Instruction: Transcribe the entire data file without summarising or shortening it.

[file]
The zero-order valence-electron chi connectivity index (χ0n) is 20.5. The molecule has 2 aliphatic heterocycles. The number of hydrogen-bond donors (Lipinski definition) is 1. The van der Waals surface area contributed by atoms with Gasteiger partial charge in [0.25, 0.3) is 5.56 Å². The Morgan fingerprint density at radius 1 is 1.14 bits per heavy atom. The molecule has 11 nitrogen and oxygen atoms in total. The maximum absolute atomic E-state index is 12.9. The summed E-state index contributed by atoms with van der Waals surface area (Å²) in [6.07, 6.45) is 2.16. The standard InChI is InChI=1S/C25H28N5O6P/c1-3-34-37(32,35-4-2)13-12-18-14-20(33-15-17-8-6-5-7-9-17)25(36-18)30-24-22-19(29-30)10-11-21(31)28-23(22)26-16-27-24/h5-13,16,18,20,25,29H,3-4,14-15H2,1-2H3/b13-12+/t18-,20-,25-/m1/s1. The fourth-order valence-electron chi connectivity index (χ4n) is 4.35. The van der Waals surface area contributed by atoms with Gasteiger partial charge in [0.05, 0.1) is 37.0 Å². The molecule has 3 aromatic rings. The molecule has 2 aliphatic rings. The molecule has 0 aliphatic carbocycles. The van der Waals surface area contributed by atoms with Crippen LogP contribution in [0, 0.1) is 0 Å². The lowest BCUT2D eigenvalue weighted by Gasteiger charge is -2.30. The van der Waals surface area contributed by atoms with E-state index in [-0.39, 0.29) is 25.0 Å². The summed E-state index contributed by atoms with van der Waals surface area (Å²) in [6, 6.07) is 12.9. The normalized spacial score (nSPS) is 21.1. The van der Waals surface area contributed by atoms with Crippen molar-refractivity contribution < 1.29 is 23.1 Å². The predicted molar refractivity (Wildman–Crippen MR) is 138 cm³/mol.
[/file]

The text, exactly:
The zero-order valence-electron chi connectivity index (χ0n) is 20.5. The molecule has 2 aliphatic heterocycles. The number of hydrogen-bond donors (Lipinski definition) is 1. The van der Waals surface area contributed by atoms with Gasteiger partial charge in [0.25, 0.3) is 5.56 Å². The Morgan fingerprint density at radius 1 is 1.14 bits per heavy atom. The molecule has 11 nitrogen and oxygen atoms in total. The maximum absolute atomic E-state index is 12.9. The summed E-state index contributed by atoms with van der Waals surface area (Å²) in [6.07, 6.45) is 2.16. The standard InChI is InChI=1S/C25H28N5O6P/c1-3-34-37(32,35-4-2)13-12-18-14-20(33-15-17-8-6-5-7-9-17)25(36-18)30-24-22-19(29-30)10-11-21(31)28-23(22)26-16-27-24/h5-13,16,18,20,25,29H,3-4,14-15H2,1-2H3/b13-12+/t18-,20-,25-/m1/s1. The fourth-order valence-electron chi connectivity index (χ4n) is 4.35. The van der Waals surface area contributed by atoms with Gasteiger partial charge in [0.05, 0.1) is 37.0 Å². The molecule has 3 aromatic rings. The molecule has 2 aliphatic rings. The molecule has 0 aliphatic carbocycles. The van der Waals surface area contributed by atoms with Crippen LogP contribution in [0, 0.1) is 0 Å². The lowest BCUT2D eigenvalue weighted by Gasteiger charge is -2.30. The van der Waals surface area contributed by atoms with E-state index in [-0.39, 0.29) is 25.0 Å². The summed E-state index contributed by atoms with van der Waals surface area (Å²) in [6, 6.07) is 12.9. The normalized spacial score (nSPS) is 21.1. The van der Waals surface area contributed by atoms with Crippen molar-refractivity contribution < 1.29 is 23.1 Å². The predicted molar refractivity (Wildman–Crippen MR) is 138 cm³/mol.